John M. Berry is a columnist for Bloomberg News. The opinions expressed are his own.
U.S. Investment Income Close to `Tipping Point': John M. Berry
Oct. 13 (Bloomberg) -- The U.S. may be approaching a dangerous ``tipping point'' in its international transactions.
At the end of last year, foreign investments in the U.S. were worth $2.5 trillion more than this country's investments in the rest of the world. Yet last year, those U.S. assets abroad remarkably still earned $30 billion more than the foreign assets here.
That stunning disparity in returns is one of many reasons why the huge U.S. current account deficits of recent years have been so readily financed. The sagging net investment position wasn't being compounded by an ever higher interest bill -- as is the case with the mounting U.S. government debt.
This year the game has changed.
Net U.S. investment income turned negative by $455 million dollars in the second quarter, marking a swift deterioration from a $15 billion surplus in the first three months of 2004.
If this trend continues -- and there's no reason to think it won't -- the U.S. will be paying a steadily rising net amount to foreigners, and those payments will both increase the U.S. current account deficit and worsen the country's net investment position.
In a recently published analysis, economists Pierre-Olivier Gourinchas of the University of California at Berkeley and Helene Rey of Princeton University warned this situation could have serious consequences for the U.S.
The Dollar's Credibility
``Reaching the `tipping point' where the U.S. for the first time since the second World War ceases to have a positive net return on its net assets could be seen by the market as a significant blow to the credibility of the dollar,'' the economists say.
``In a context where the external net worth of the U.S. is negative and the return on its net assets also turns negative, market participants could start demanding a higher premium on their dollar assets.''
That the U.S. has been able to sustain financing for its international deficits up to this point is primarily due to the American dollar being the world's principal reserve currency, the center of the global monetary system.
Gourinchas and Rey's analysis traces how over the past half century U.S. investments abroad came to pay far greater returns than foreign investments here. The paper, published by the National Bureau of Economic Research in August, is ``From World Banker to World Venture Capitalist: U.S. External Adjustment and the Exorbitant Privilege.''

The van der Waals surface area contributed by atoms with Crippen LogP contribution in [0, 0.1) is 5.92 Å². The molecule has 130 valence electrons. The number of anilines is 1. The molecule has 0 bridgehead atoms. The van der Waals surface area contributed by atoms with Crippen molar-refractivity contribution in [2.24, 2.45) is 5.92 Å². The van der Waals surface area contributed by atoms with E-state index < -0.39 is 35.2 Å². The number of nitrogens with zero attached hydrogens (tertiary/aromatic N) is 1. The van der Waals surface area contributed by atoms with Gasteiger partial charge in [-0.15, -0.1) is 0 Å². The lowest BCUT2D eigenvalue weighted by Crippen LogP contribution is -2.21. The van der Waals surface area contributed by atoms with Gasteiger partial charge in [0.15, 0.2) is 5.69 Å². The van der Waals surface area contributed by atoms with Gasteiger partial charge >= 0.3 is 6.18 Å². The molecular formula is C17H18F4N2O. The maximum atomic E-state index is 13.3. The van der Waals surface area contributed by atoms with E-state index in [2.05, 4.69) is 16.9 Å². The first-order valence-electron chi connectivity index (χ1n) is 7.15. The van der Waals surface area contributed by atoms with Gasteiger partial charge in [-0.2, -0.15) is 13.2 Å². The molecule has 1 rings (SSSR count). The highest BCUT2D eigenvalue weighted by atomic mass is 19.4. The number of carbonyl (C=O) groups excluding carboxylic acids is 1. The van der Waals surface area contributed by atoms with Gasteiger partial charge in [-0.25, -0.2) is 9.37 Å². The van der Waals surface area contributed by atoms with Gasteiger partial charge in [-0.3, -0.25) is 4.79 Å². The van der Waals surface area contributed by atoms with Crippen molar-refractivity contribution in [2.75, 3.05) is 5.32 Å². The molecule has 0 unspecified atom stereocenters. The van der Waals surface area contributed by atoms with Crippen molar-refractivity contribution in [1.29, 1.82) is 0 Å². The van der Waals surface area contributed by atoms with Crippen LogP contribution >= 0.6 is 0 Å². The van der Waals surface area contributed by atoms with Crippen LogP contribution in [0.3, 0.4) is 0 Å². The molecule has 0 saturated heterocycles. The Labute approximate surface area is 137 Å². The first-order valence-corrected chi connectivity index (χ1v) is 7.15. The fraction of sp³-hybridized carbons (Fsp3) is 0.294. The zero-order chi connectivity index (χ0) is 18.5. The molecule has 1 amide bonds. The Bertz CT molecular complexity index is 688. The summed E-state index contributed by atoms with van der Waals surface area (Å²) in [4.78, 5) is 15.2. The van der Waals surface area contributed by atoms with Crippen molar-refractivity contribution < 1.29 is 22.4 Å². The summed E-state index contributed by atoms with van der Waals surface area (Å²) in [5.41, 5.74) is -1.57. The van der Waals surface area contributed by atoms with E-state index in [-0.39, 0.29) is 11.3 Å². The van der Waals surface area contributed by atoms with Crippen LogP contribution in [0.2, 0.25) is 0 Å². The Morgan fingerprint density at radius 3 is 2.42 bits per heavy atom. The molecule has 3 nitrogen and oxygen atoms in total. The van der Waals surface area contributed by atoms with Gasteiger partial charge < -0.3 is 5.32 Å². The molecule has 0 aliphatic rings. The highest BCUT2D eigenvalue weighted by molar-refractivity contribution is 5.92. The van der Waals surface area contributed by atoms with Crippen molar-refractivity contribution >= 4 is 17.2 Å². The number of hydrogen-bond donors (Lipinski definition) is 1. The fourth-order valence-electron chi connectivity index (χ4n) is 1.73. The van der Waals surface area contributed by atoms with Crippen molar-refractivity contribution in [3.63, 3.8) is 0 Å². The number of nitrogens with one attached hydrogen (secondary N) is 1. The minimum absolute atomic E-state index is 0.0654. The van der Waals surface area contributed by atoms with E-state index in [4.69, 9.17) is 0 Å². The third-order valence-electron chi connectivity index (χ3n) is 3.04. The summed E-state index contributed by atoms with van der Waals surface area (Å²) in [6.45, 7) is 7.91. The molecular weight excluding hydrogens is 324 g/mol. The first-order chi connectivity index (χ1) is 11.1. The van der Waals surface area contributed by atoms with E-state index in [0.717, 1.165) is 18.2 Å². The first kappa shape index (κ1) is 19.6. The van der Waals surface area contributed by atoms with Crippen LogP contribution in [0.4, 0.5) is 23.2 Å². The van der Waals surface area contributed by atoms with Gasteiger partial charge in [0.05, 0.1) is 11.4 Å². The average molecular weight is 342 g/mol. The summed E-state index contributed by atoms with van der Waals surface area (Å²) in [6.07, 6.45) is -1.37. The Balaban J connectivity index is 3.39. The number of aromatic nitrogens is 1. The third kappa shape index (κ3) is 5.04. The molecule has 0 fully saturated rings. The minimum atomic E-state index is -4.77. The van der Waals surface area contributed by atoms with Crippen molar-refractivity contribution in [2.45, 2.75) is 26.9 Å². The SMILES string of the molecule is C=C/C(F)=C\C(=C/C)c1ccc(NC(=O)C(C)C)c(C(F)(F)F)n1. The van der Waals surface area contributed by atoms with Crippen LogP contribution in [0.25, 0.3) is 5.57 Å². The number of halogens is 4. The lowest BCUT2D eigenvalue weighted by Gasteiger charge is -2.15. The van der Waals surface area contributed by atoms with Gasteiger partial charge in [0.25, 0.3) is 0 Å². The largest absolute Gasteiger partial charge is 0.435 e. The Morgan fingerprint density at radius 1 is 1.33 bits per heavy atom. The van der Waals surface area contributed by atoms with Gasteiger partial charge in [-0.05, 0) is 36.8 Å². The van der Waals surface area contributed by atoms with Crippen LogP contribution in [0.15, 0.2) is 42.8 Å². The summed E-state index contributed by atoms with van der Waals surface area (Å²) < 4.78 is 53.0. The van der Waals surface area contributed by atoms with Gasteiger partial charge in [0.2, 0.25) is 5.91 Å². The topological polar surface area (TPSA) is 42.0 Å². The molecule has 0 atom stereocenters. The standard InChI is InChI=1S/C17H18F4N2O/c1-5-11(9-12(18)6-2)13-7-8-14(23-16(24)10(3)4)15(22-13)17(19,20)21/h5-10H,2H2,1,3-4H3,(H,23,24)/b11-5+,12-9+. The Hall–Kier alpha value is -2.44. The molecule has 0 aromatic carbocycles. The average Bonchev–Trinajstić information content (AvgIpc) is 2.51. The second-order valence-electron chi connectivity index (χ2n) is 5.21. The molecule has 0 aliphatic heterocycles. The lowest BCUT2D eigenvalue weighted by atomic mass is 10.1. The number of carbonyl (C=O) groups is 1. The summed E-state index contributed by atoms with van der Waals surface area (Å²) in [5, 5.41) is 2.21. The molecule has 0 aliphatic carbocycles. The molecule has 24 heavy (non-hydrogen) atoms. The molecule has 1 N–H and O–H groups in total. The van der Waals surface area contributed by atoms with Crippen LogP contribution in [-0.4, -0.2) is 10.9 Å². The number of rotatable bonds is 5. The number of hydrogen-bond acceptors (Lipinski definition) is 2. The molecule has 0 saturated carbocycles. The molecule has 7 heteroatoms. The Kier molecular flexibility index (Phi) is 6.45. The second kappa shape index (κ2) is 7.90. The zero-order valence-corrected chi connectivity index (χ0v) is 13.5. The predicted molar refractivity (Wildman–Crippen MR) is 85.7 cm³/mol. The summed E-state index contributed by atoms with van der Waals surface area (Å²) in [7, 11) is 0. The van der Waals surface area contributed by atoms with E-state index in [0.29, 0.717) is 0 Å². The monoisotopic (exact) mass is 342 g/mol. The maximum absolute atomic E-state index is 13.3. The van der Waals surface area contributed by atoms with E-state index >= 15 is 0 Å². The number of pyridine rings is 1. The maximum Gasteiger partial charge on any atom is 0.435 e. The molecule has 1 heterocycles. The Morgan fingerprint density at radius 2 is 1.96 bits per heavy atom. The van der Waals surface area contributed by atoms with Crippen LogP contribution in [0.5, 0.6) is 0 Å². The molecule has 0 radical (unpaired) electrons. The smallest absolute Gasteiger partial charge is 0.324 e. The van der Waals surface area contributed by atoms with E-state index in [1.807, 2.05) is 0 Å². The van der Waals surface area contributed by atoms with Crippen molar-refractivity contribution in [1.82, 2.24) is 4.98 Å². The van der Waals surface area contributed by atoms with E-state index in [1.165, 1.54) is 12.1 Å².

The phrase ``exorbitant privilege'' was coined by French Finance Minister Valery Giscard d'Estaing in 1965. He used it to describe ``the ability of the U.S. to run large direct investment surpluses, ultimately financed by the issuance of dollars held sometimes involuntarily by foreign central banks,'' the authors say.
In those days, economists regarded the U.S. as ``the Banker of the World,'' lending for long and intermediate terms and borrowing short, they say.
``Since then, the U.S. has become an increasingly leveraged financial intermediary as world capital markets have become more and more integrated. Hence, a more accurate description of the U.S. in the last decade may be one of the `Venture Capitalist of the World,' issuing short term and fixed income liabilities and investing primarily in equity and direct investment abroad,'' Gourinchas and Rey write.
U.S. Balance Sheet
Initially, U.S. assets shifted from long-term bank loans to direct investments, such as the purchase of foreign companies, and in recent years, toward equity investments. Meanwhile, foreign investment has favored low-yielding safer assets, including bank loans, trade credit and debt, particularly Treasury securities.
``Hence the U.S. balance sheet resembles increasingly one of a venture capitalist with high return risky investments on the asset side,'' the economists say. ``Furthermore, its leverage ratio has increased sizably over time.''
Nevertheless, all the advantages that accrue to the U.S. as the provider of the central currency in the global monetary system can't forever offset the impact of the country consuming more than it produces. What if a ``tipping point'' has been reached?
Gourinchas and Rey say their analysis ``does not imply that the current situation can be maintained indefinitely.''
The Possible Repercussions
``Foreign lenders could decide to stop financing the U.S. external deficit and run away from the dollar, either in favor of another currency such as the euro, or just as dramatically, require a risk premium on U.S. liquid assets whose safety could not be guaranteed any longer.
``In either case, the repercussions could be quite severe, with a decline in the value of the dollar, higher domestic interest rates and yields, and a global recession,'' they caution.
``In a world where the U.S. can supply the international currency at will, and invest it in illiquid assets, it still faces a confidence risk,'' they say.
Should confidence be lost, the value of the dollar could plunge, and a world financial crisis could ensue. At that point, even the U.S. could be forced to stop living beyond its means.
To contact the writer of this column:
John M. Berry in Washington at [email protected]